Skip to main content
Original Issue

Minimal Pay, Maximum Play In forward Lee Nailon, the Hornets have the league's best bargain

Like a double-teamed player who has surrendered his dribble,
Hornets forward Lee Nailon was in a precarious position last
summer. After a rookie season in which he averaged a mere 3.9
points, ended up in coach Paul Silas's doghouse and was left off
the postseason roster, Nailon had little bargaining power when
his contract came up. Charlotte offered him the cheapest deal it
could while retaining his rights: one year for $615,850. Only
$48,573 of that would be guaranteed if he was released before
opening day.

Nailon's next best option was returning to Europe, where he
played in 1999-2000 after being drafted by the Hornets with the
43rd pick and failing to reach a deal with the team.
Recollections of his time with Adecco Milano--the 10-hour bus
rides to games and the two-a-day practices, the language barrier
and the late-arriving paychecks--bounced around in his head.
Although he could have earned more money overseas, Nailon
accepted Charlotte's offer. "When training camp started," he
says, "I had to kick ass and show I was serious, that I was done

Having stopped playin', Nailon started playing. Through Sunday
he was averaging 12.6 points and 4.3 rebounds in 28.2 minutes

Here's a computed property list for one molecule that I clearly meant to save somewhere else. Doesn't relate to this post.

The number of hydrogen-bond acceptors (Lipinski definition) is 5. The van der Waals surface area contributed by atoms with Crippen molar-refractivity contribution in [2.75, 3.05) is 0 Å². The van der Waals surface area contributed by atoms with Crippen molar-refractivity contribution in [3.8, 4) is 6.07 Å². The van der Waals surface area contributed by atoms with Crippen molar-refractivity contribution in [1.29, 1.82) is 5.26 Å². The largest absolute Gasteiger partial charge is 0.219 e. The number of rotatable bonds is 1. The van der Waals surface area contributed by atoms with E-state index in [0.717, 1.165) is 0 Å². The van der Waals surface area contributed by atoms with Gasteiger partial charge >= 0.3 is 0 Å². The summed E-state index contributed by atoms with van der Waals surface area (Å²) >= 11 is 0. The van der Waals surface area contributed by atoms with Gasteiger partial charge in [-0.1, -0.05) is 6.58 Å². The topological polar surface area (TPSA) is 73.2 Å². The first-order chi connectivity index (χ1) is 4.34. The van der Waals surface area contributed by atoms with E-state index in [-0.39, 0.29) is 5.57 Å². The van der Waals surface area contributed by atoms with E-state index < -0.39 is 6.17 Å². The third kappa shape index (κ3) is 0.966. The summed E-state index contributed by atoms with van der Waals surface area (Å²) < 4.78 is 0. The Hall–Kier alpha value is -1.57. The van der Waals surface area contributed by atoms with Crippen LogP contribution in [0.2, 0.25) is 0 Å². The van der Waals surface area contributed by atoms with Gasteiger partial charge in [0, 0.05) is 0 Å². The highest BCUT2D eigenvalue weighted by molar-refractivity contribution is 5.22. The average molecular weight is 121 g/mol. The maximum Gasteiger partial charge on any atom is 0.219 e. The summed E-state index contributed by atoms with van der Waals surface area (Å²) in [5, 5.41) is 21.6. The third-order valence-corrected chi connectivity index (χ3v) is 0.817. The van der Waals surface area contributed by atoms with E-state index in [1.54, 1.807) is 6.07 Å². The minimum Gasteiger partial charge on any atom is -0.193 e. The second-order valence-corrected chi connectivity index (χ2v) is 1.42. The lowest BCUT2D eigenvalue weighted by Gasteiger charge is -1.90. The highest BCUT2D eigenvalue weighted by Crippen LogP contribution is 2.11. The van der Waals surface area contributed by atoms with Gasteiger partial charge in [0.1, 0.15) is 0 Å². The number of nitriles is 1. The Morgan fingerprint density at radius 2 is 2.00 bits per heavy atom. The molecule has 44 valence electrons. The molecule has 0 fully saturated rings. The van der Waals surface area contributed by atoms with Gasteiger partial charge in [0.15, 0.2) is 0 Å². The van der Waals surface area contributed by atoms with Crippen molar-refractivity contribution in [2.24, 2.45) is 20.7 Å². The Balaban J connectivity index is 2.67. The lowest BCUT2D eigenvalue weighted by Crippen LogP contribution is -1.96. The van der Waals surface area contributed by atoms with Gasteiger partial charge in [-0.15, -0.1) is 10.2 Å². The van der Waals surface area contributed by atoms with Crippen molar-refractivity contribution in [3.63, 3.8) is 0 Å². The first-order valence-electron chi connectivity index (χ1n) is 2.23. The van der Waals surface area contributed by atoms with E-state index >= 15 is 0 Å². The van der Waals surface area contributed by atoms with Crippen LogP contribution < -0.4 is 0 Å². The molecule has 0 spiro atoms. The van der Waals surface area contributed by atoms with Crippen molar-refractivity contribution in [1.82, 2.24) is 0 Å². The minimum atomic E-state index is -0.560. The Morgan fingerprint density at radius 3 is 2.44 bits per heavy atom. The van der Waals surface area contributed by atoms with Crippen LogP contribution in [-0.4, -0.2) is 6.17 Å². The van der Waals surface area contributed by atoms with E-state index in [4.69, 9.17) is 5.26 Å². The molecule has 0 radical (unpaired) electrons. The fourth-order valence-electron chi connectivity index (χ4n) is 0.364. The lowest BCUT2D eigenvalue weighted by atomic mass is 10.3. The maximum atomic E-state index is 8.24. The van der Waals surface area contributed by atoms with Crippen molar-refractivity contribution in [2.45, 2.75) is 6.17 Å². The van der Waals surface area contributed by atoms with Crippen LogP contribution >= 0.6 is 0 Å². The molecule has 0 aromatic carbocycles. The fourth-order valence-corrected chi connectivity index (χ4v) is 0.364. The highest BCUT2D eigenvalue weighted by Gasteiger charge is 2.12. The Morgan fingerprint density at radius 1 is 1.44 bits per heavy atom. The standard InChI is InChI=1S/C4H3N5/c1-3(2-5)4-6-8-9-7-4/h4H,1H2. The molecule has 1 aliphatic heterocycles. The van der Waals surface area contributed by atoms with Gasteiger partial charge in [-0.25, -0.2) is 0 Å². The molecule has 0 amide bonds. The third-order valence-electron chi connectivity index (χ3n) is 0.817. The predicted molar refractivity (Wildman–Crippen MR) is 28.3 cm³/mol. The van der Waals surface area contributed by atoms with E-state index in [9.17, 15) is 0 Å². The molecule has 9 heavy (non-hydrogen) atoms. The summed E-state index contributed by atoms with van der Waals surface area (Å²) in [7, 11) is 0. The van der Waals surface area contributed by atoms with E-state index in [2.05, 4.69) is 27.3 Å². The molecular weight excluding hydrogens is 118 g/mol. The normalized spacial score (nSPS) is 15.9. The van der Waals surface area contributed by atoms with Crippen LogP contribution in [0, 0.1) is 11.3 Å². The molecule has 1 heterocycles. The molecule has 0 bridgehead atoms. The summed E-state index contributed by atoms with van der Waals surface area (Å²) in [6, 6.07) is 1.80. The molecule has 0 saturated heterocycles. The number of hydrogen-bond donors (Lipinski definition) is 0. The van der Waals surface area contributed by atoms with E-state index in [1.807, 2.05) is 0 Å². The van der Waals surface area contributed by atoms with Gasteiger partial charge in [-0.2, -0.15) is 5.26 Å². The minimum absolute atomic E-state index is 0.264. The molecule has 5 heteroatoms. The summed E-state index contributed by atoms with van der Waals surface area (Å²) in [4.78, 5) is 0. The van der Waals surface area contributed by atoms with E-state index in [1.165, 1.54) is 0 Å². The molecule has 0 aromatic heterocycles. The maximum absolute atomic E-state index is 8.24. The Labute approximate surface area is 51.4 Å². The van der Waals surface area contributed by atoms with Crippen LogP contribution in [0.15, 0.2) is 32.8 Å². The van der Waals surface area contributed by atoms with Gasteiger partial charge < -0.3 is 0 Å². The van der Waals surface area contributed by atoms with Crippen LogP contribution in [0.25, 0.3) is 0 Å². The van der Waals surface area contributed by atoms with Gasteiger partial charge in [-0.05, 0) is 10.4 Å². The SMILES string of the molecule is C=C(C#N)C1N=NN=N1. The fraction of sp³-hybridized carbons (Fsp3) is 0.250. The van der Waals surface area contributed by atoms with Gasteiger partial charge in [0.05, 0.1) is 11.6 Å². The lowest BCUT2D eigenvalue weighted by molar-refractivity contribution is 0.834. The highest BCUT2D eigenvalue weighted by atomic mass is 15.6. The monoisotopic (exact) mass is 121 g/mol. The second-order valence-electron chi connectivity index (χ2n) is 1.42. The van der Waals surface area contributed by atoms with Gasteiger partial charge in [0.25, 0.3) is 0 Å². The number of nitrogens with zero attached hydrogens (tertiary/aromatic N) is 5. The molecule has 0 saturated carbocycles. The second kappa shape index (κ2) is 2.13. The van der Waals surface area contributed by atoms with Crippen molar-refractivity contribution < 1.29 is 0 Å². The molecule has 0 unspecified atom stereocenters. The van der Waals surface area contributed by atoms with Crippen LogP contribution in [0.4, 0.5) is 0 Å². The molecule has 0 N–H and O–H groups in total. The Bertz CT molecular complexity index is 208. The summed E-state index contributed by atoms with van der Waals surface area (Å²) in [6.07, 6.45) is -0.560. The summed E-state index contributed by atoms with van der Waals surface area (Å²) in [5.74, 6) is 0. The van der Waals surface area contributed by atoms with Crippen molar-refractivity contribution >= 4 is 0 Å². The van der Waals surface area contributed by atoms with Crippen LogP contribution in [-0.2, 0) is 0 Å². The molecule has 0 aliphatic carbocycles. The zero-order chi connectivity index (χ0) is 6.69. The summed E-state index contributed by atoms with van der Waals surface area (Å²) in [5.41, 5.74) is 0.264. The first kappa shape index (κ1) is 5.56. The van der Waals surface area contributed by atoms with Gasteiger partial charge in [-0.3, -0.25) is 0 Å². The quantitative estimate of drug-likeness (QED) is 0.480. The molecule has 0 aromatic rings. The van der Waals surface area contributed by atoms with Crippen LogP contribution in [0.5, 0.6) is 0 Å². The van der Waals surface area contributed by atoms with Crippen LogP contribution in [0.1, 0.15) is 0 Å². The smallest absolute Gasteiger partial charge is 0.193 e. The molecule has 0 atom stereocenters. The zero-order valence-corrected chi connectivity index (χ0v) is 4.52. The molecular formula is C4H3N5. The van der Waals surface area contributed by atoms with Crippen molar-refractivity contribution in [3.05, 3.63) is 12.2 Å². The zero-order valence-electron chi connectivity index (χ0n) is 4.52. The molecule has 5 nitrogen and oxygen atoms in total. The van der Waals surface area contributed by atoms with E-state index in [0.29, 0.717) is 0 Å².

while shooting 49.0% from the field. He had also made 41 starts
before Jamal Mashburn returned from an abdominal injury on Feb.
18. "I'm not saying I'm an All-Star," says Nailon, 27, who
participated in the game between rookies and sophomores over
All-Star weekend, "but it feels good to know I can play in this

A back-to-the-basket player at TCU, where he once scored 53
points in a game, the 6'8", 241-pound Nailon had to adjust to
playing outside, especially on defense. When his man would flash
from the paint to the wing, he says, "I'd be down low and
thinking, Now where the heck are you going?" Nailon still gets
points in the post and has a velvety lefthanded jumper, but 18
feet is the extent of his range. While most small forwards
regularly shoot the three, Nailon had attempted only two shots
(and made one) from beyond the arc at week's end. "Because of
the sets we run I'm never out that far," he says, "but I'll be
working on three-point shooting this summer."

Aside from his scoring, Nailon--never regarded as a workhorse
during his rookie season--has won over the Charlotte coaches
with his commitment to improving. "He's one of the first ones at
practice and one of the last to leave," says Silas. "That's the
thing I love most."

Nailon's dubious distinction as the NBA's best bargain is
certain to end when his contract expires. Other teams aren't
permitted to sign him until July 16, and the Hornets have the
right to match any offer. But rest assured that the phone number
of Nailon's agent, Larry Fox, is already on the speed dial of
several G.M.'s. For now, Nailon is driving a Suburban and living
in a modest Charlotte home with his wife, Marti, and their
daughters, Leasia, 2, and Leeah, 1. "I'm looking forward to what
might happen, but I haven't treated myself to anything yet," he
says. "That would be like saying, 'I'm comfortable.' Well, I'm